“It’s amazing to see the progress families make,” said Tameshia Harris, Director of Parent University. “Being able to see that progress, to see the parents graduate from the program ready to achieve their goals, that’s the most rewarding part of my job.”

A standout wide receiver for the Missouri Tigers (his teams went 2-2 against Nebraska from 2003-06), Dr. Ekwerekwu has been on teams for most of his life. He joined a good one when he stepped into his current role in July of 2020. His staff, he said, is the soul of Learning Community, a force that brings the program to life.

“They’re talented, they’re creative and they’re innovative,” he said. “The last two years have really shown our ability to pivot and pivot in a very short amount of time. Everybody jumped in.”

Dr. Ekwerekwu calls himself a "big Gallup Strengths guy", and says the Learning Community’s dynamic staff covers the model’s full spectrum.

“They run the gamut, man,” he continued. “You have your doers, your dreamers, your executers, your idea people, your expansion and your relationship people. The programs are run by staff members who truly get it.”

Collectively, the Learning Community staff has an expansive array of experience and previous endeavors that ultimately led to Omaha. Harris, for example, is from Houston, TX and previously worked as a supervisor for the REACH program at Creighton University. Anne O’Hara has served as program director for the South Omaha Center for the last 10 years, and before that was involved with Learning Community through One World Community Health Centers.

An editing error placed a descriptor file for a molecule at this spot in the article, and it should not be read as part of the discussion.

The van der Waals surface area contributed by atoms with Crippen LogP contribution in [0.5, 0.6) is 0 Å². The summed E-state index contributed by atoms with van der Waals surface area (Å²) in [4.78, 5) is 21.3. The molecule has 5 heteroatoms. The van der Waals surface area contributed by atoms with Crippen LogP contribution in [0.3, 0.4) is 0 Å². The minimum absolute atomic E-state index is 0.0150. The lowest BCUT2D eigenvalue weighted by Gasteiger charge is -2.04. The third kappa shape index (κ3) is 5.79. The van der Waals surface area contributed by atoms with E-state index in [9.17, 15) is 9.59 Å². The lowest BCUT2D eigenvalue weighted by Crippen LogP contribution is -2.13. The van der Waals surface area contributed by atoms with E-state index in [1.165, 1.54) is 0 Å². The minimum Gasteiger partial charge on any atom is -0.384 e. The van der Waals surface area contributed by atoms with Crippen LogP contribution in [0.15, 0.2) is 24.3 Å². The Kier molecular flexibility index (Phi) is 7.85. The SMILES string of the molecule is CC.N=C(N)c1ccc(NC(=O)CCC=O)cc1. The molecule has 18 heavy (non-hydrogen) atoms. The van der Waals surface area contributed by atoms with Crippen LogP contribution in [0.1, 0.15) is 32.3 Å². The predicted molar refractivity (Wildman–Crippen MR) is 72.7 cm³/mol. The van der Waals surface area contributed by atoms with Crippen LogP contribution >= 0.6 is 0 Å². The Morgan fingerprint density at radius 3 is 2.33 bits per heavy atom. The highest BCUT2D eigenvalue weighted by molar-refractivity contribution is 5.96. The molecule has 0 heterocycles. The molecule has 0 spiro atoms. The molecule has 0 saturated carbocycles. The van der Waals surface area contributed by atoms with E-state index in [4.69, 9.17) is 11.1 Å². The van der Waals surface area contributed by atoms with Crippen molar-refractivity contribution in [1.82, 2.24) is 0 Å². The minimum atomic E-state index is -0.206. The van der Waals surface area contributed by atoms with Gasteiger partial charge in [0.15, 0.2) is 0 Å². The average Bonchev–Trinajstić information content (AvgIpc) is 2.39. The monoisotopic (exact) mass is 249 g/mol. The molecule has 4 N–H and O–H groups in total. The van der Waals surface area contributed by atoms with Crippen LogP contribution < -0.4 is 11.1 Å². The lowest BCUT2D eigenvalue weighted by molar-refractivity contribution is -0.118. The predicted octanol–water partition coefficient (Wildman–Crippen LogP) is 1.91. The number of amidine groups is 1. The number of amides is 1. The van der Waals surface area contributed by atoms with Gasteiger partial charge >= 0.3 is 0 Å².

She’s watched the growth from ground level. The success stories haven’t lost any luster over the course of time. If anything, their impact has only gotten stronger and further enforced the program’s mission. They're invigorating, and new chapters get added each year.

“Our graduations are incredible, when we see our families go up to the microphone and speak English, in a language they didn’t speak prior to entering our program, that’s so powerful,” said O’Hara. “Oftentimes, they’re not only talking about their own lives and how much the program has changed their relationships with their children, but they’re motivating others. They’re motivating their colleagues, which is a really neat moment.”